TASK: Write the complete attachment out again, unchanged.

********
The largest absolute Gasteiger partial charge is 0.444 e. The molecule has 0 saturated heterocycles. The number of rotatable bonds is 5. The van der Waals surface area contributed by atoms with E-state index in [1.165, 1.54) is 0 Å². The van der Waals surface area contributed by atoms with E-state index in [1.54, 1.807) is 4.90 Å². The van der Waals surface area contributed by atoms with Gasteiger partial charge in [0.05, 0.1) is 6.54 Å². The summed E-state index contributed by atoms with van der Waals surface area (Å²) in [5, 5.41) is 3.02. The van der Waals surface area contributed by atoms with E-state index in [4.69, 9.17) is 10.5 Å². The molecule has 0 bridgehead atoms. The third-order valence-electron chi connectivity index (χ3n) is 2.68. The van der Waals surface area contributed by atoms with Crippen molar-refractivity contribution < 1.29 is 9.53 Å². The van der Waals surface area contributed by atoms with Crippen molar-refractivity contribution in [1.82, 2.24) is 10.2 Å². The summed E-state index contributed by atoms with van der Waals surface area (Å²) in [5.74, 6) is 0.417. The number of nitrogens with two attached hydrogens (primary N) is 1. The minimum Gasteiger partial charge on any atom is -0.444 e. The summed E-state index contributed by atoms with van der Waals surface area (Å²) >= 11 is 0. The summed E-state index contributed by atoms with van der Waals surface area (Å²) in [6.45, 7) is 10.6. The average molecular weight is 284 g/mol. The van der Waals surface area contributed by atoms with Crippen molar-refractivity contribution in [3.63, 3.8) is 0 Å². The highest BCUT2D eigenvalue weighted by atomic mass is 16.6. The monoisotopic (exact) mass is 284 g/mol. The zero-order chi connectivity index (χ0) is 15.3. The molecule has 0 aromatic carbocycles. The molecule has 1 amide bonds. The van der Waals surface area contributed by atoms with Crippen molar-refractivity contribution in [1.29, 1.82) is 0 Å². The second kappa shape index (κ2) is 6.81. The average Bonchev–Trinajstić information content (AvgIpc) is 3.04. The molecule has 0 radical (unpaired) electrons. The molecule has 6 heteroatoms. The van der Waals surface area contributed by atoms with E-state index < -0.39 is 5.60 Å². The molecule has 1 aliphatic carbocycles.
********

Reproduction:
The largest absolute Gasteiger partial charge is 0.444 e. The molecule has 0 saturated heterocycles. The number of rotatable bonds is 5. The van der Waals surface area contributed by atoms with E-state index in [1.165, 1.54) is 0 Å². The van der Waals surface area contributed by atoms with E-state index in [1.54, 1.807) is 4.90 Å². The van der Waals surface area contributed by atoms with Gasteiger partial charge in [0.05, 0.1) is 6.54 Å². The summed E-state index contributed by atoms with van der Waals surface area (Å²) in [5, 5.41) is 3.02. The van der Waals surface area contributed by atoms with E-state index in [4.69, 9.17) is 10.5 Å². The molecule has 0 bridgehead atoms. The third-order valence-electron chi connectivity index (χ3n) is 2.68. The van der Waals surface area contributed by atoms with Crippen molar-refractivity contribution < 1.29 is 9.53 Å². The van der Waals surface area contributed by atoms with Crippen molar-refractivity contribution in [1.82, 2.24) is 10.2 Å². The summed E-state index contributed by atoms with van der Waals surface area (Å²) in [5.74, 6) is 0.417. The number of nitrogens with two attached hydrogens (primary N) is 1. The minimum Gasteiger partial charge on any atom is -0.444 e. The summed E-state index contributed by atoms with van der Waals surface area (Å²) >= 11 is 0. The summed E-state index contributed by atoms with van der Waals surface area (Å²) in [6.45, 7) is 10.6. The average molecular weight is 284 g/mol. The van der Waals surface area contributed by atoms with Crippen molar-refractivity contribution in [3.63, 3.8) is 0 Å². The highest BCUT2D eigenvalue weighted by atomic mass is 16.6. The monoisotopic (exact) mass is 284 g/mol. The zero-order chi connectivity index (χ0) is 15.3. The molecule has 0 aromatic carbocycles. The molecule has 1 amide bonds. The van der Waals surface area contributed by atoms with Crippen molar-refractivity contribution in [1.29, 1.82) is 0 Å². The second kappa shape index (κ2) is 6.81. The average Bonchev–Trinajstić information content (AvgIpc) is 3.04. The molecule has 0 radical (unpaired) electrons. The molecule has 6 heteroatoms. The van der Waals surface area contributed by atoms with E-state index < -0.39 is 5.60 Å². The molecule has 1 aliphatic carbocycles.